Pedestrian Is King in York City Centre Transport Shake Up
4:42pm 31st March 2014
The pedestrian will have priority in a planned shake up of York city centre transport policies.
As part of the £3.3 million project to bring in more people to the city centre, an analysis was carried out of how people walk around the city centre. It's hoped it will bring more shoppers and tourists into York.
New rules will also be brought in to control benches, street performers, advertising board and the kinds of materials which can be used on roads in the city.
The city council says it builds on work it is already doing to reduce the number of street signs in York, which has been praised by Transport Secretary Patrick McLoughlin.
The plans will be discussed at a meeting tonight.
Sir Ron Cooke, Chair of Reinvigorate York, said: “York’s most valuable asset is its outstanding, internationally important heritage. The quality of the streetscape in the city centre is an essential ingredient of this resource. The city centre attracts over 7-million visitors a year, multitudes of local and distant shoppers, and over a quarter of the working population uses it daily. It is one of the main ways the city attracts entrepreneurs, investors, employees and students. Its future vitality depends substantially on how it is used, cherished and maintained.”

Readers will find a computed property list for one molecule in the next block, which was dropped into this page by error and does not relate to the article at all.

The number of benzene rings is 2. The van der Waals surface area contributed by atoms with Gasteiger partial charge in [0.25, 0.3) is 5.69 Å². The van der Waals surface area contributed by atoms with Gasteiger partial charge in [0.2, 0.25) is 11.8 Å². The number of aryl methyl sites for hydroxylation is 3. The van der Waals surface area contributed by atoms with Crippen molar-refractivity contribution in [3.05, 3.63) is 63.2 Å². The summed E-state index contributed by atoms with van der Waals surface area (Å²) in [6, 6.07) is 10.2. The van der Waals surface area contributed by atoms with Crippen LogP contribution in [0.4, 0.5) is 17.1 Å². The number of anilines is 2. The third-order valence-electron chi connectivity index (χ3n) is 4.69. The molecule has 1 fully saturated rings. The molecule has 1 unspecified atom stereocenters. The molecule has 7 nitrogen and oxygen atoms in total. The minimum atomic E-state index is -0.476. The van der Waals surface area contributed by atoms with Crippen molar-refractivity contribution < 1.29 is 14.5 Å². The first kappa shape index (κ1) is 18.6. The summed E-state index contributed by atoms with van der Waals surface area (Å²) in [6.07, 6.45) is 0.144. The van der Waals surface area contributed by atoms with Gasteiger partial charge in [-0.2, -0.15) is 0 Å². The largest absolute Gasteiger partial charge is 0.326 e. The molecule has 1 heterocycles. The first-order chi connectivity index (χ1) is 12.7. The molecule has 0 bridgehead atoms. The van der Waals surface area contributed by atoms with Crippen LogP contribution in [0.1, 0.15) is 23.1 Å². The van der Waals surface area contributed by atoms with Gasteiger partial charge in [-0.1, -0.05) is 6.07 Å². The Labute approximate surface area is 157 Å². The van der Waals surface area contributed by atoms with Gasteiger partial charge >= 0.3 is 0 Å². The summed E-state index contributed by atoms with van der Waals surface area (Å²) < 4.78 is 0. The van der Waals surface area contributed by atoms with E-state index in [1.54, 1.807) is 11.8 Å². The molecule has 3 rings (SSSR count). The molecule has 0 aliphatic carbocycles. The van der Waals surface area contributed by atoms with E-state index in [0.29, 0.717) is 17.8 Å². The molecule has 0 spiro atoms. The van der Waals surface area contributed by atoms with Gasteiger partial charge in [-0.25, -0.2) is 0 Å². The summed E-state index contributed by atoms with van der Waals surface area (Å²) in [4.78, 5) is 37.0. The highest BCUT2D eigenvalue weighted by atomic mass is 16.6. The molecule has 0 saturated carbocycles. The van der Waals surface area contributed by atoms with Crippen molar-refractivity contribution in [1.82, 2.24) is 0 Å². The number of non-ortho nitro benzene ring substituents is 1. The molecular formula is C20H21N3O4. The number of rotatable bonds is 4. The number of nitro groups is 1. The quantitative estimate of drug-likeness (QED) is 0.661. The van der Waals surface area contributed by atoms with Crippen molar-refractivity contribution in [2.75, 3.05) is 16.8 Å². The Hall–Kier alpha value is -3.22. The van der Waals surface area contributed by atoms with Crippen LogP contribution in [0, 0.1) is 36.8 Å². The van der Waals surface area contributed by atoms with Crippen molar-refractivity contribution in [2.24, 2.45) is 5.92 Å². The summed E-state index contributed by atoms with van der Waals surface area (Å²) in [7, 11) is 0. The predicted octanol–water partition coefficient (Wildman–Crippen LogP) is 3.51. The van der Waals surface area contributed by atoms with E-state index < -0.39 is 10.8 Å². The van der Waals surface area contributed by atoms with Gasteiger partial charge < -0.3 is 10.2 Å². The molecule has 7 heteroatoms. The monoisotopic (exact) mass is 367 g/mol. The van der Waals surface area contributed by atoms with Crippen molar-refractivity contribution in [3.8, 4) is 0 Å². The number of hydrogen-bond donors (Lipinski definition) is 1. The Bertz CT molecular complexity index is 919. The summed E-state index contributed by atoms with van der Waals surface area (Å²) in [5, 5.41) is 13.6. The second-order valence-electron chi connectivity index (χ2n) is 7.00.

Cllr Dave Merrett, Cabinet Member for Planning, Transport and Sustainability, said: “Our Reinvigorate York initiative is designed to make the most of York’s tremendous heritage and strengthen the city centre economy, recognising that we have inherited in places a less than perfect streetscape, with deteriorated surfaces, poor utility rein statements, a rather incongruous mix of materials, street furniture and accumulated signage.
“This is the city’s proposal for ensuring the quality of our diverse streets and spaces is well managed and provides a lasting legacy. It will be an indispensable baseline for future work in the city, not just by ourselves, but also by the public utilities when they dig up our roads and paved areas, and by developers and planning applicants for which the design and character of the street provides the setting for their buildings. Whilst the current strategy has particular links to our current Reinvigorate York programme in the city centre, the coverage will be expanded further to address more fully the whole urban area.”
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